DEKALB COUNTY, Ga. — Parents are having to adjust after learning they might need to pick their children up from school due to bus driver shortage.
“I got a text message on yesterday 12 o’clock,” parent Kimesha Bennett said.
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It’s a notification many DeKalb County parents say they were not prepared for.
“They were telling us that the route bus 816 will be delayed for 20 minutes,” Bennett said.
DeKalb County Schools Department of Transportation says they’re having to make a modification to bus routes, citing a bus driver shortage as the contributing factor a day before the first day of the new school year.
“You’re dependent on the bus to take your kid on time and bring them back home on time,” Bennett said.
Bennett, a DeKalb County parent to three students, says this year she plans on picking up and dropping off her children to avoid these types of delays.
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“They’re excited to go to school and I’m excited that they’re excited,” she said.
In the notification she received, it said her children’s bus route was delayed 20 minutes because of a bus driver shortage.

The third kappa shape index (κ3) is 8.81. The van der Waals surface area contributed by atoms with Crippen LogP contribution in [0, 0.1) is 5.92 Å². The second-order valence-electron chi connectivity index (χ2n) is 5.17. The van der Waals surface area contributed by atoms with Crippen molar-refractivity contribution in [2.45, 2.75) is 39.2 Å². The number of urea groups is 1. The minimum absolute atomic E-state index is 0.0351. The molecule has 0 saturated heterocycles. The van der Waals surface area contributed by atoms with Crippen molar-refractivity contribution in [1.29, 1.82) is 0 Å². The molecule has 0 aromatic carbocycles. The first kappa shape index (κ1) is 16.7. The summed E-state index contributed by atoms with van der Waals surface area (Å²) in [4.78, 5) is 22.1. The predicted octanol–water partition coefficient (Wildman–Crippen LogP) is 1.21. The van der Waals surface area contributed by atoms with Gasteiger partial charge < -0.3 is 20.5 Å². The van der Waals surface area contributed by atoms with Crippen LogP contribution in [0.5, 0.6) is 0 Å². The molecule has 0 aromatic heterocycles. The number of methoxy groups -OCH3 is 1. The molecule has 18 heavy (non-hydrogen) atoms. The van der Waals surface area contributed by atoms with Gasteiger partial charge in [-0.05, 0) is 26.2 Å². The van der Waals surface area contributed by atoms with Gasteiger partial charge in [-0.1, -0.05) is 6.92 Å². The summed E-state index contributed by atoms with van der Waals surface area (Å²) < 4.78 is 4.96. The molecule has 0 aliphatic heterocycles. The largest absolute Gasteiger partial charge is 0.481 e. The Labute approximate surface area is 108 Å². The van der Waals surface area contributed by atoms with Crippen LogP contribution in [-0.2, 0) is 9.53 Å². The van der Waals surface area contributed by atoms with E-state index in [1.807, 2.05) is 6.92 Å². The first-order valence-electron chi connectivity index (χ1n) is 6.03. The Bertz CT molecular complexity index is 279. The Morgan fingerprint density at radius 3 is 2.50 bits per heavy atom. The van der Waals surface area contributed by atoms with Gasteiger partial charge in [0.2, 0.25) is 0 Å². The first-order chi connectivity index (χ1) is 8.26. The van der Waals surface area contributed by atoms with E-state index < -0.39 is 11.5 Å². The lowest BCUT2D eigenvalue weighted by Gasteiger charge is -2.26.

Other parents tell us they weren’t given a specific time frame.
This is a message alerting a parent their students’ bus will be “Extremely Late.”
“When you have more than one appointment or a job, you rely on the bus to pick up your kids on time, and if not, you’re going to be late for work, and everything else in between,” Bennett said.
“You don’t have enough drivers to support the number of kids that we have because it’s not enough safety precautions for drivers,” one bus driver noted.
We brought you concerns last year from DeKalb County bus drivers about the shortage.
“It’s becoming very difficult, even to survive,” a driver said.
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Drivers told us then COVID-19 concerns, low morale from overworked drivers, and issues with overcrowded buses are reasons why retaining drivers is difficult.
“You might have two schools on one bus at a time, and I know that from experience,” the driver said.
DeKalb County schools is one of the many metro area districts who’ve provided hiring incentives to boost recruitment.
Bennett says she appreciates the transparency from the district and hopes it’s not an ongoing problem.
“It’s just what it is at this point,” she said.
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